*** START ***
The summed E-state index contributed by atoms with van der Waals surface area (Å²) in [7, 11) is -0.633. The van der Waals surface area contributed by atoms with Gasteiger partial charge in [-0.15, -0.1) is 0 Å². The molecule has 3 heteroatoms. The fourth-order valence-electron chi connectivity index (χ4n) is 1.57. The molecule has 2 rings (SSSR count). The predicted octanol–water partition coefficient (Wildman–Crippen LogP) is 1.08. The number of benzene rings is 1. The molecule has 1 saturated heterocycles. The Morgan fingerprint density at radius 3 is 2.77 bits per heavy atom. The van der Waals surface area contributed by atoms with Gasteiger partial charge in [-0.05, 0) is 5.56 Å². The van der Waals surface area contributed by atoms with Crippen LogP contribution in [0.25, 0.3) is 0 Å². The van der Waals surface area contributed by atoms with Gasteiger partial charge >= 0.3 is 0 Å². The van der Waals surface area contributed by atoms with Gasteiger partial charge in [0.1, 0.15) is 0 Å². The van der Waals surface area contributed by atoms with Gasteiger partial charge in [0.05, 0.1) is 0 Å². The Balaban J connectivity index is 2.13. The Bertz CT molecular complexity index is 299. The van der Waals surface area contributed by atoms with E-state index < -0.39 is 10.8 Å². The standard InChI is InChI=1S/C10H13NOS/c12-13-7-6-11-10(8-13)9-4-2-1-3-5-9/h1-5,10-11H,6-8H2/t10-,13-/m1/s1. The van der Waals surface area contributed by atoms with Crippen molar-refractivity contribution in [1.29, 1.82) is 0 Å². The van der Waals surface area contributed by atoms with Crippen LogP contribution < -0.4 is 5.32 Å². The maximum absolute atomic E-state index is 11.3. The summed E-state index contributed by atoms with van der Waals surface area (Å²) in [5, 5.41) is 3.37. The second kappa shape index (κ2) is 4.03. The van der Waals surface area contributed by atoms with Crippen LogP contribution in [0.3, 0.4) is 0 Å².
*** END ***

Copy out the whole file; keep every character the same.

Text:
The summed E-state index contributed by atoms with van der Waals surface area (Å²) in [7, 11) is -0.633. The van der Waals surface area contributed by atoms with Gasteiger partial charge in [-0.15, -0.1) is 0 Å². The molecule has 3 heteroatoms. The fourth-order valence-electron chi connectivity index (χ4n) is 1.57. The molecule has 2 rings (SSSR count). The predicted octanol–water partition coefficient (Wildman–Crippen LogP) is 1.08. The number of benzene rings is 1. The molecule has 1 saturated heterocycles. The Morgan fingerprint density at radius 3 is 2.77 bits per heavy atom. The van der Waals surface area contributed by atoms with Gasteiger partial charge in [-0.05, 0) is 5.56 Å². The van der Waals surface area contributed by atoms with Crippen LogP contribution in [0.25, 0.3) is 0 Å². The van der Waals surface area contributed by atoms with Gasteiger partial charge >= 0.3 is 0 Å². The van der Waals surface area contributed by atoms with Gasteiger partial charge in [0.1, 0.15) is 0 Å². The van der Waals surface area contributed by atoms with Gasteiger partial charge in [0.05, 0.1) is 0 Å². The Balaban J connectivity index is 2.13. The Bertz CT molecular complexity index is 299. The van der Waals surface area contributed by atoms with E-state index < -0.39 is 10.8 Å². The standard InChI is InChI=1S/C10H13NOS/c12-13-7-6-11-10(8-13)9-4-2-1-3-5-9/h1-5,10-11H,6-8H2/t10-,13-/m1/s1. The van der Waals surface area contributed by atoms with Crippen molar-refractivity contribution in [1.29, 1.82) is 0 Å². The van der Waals surface area contributed by atoms with Crippen LogP contribution < -0.4 is 5.32 Å². The maximum absolute atomic E-state index is 11.3. The summed E-state index contributed by atoms with van der Waals surface area (Å²) in [5, 5.41) is 3.37. The second kappa shape index (κ2) is 4.03. The van der Waals surface area contributed by atoms with Crippen LogP contribution in [0.3, 0.4) is 0 Å².